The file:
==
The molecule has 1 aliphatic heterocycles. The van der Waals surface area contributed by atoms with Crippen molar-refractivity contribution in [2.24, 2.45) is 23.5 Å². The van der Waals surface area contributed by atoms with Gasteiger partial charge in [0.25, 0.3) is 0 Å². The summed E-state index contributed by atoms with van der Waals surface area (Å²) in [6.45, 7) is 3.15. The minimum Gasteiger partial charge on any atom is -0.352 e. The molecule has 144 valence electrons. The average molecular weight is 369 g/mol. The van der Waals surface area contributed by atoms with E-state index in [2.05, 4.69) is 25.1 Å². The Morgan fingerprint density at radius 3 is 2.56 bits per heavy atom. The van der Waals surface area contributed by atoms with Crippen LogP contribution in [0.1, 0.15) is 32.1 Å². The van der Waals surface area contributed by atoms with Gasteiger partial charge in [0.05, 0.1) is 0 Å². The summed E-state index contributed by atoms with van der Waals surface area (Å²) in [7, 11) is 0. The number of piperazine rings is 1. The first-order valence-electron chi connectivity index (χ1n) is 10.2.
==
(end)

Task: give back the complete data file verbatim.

The molecule has 1 aliphatic heterocycles. The van der Waals surface area contributed by atoms with Crippen molar-refractivity contribution in [2.24, 2.45) is 23.5 Å². The van der Waals surface area contributed by atoms with Gasteiger partial charge in [0.25, 0.3) is 0 Å². The summed E-state index contributed by atoms with van der Waals surface area (Å²) in [6.45, 7) is 3.15. The minimum Gasteiger partial charge on any atom is -0.352 e. The molecule has 144 valence electrons. The average molecular weight is 369 g/mol. The van der Waals surface area contributed by atoms with E-state index in [2.05, 4.69) is 25.1 Å². The Morgan fingerprint density at radius 3 is 2.56 bits per heavy atom. The van der Waals surface area contributed by atoms with Crippen LogP contribution in [0.1, 0.15) is 32.1 Å². The van der Waals surface area contributed by atoms with Gasteiger partial charge in [0.05, 0.1) is 0 Å². The summed E-state index contributed by atoms with van der Waals surface area (Å²) in [7, 11) is 0. The number of piperazine rings is 1. The first-order valence-electron chi connectivity index (χ1n) is 10.2.